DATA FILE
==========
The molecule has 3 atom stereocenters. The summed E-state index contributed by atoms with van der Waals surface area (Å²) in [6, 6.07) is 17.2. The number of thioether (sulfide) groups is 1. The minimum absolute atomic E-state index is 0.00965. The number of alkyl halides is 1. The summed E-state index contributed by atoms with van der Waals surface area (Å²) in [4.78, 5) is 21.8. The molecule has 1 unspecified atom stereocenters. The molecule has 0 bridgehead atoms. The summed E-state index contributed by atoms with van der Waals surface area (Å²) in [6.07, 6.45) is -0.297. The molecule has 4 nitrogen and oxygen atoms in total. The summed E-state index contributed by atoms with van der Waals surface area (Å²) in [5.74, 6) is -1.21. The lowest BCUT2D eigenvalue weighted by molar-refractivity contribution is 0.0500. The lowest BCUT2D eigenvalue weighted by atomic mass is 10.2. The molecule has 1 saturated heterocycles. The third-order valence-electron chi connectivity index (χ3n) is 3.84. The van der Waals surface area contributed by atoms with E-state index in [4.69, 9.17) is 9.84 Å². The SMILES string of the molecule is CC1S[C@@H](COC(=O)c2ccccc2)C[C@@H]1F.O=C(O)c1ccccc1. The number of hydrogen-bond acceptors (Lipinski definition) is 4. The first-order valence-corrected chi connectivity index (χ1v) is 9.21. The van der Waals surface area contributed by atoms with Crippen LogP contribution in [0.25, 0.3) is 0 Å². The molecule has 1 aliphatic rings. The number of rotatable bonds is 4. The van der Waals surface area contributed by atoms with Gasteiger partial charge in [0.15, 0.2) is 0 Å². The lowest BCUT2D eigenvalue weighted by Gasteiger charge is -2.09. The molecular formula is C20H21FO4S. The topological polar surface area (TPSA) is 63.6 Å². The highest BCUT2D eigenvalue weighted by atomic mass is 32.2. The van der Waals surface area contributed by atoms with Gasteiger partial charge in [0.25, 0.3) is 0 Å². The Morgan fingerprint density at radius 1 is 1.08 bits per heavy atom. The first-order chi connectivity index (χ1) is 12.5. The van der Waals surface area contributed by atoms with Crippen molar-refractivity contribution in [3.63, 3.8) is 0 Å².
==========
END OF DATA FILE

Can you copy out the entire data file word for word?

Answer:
The molecule has 3 atom stereocenters. The summed E-state index contributed by atoms with van der Waals surface area (Å²) in [6, 6.07) is 17.2. The number of thioether (sulfide) groups is 1. The minimum absolute atomic E-state index is 0.00965. The number of alkyl halides is 1. The summed E-state index contributed by atoms with van der Waals surface area (Å²) in [4.78, 5) is 21.8. The molecule has 1 unspecified atom stereocenters. The molecule has 0 bridgehead atoms. The summed E-state index contributed by atoms with van der Waals surface area (Å²) in [6.07, 6.45) is -0.297. The molecule has 4 nitrogen and oxygen atoms in total. The summed E-state index contributed by atoms with van der Waals surface area (Å²) in [5.74, 6) is -1.21. The lowest BCUT2D eigenvalue weighted by molar-refractivity contribution is 0.0500. The lowest BCUT2D eigenvalue weighted by atomic mass is 10.2. The molecule has 1 saturated heterocycles. The third-order valence-electron chi connectivity index (χ3n) is 3.84. The van der Waals surface area contributed by atoms with E-state index in [4.69, 9.17) is 9.84 Å². The SMILES string of the molecule is CC1S[C@@H](COC(=O)c2ccccc2)C[C@@H]1F.O=C(O)c1ccccc1. The number of hydrogen-bond acceptors (Lipinski definition) is 4. The first-order valence-corrected chi connectivity index (χ1v) is 9.21. The van der Waals surface area contributed by atoms with Crippen LogP contribution in [0.25, 0.3) is 0 Å². The molecule has 1 aliphatic rings. The number of rotatable bonds is 4. The van der Waals surface area contributed by atoms with Gasteiger partial charge in [0.15, 0.2) is 0 Å². The lowest BCUT2D eigenvalue weighted by Gasteiger charge is -2.09. The molecular formula is C20H21FO4S. The topological polar surface area (TPSA) is 63.6 Å². The highest BCUT2D eigenvalue weighted by atomic mass is 32.2. The van der Waals surface area contributed by atoms with Gasteiger partial charge in [0.25, 0.3) is 0 Å². The Morgan fingerprint density at radius 1 is 1.08 bits per heavy atom. The first-order chi connectivity index (χ1) is 12.5. The van der Waals surface area contributed by atoms with Crippen molar-refractivity contribution in [3.63, 3.8) is 0 Å².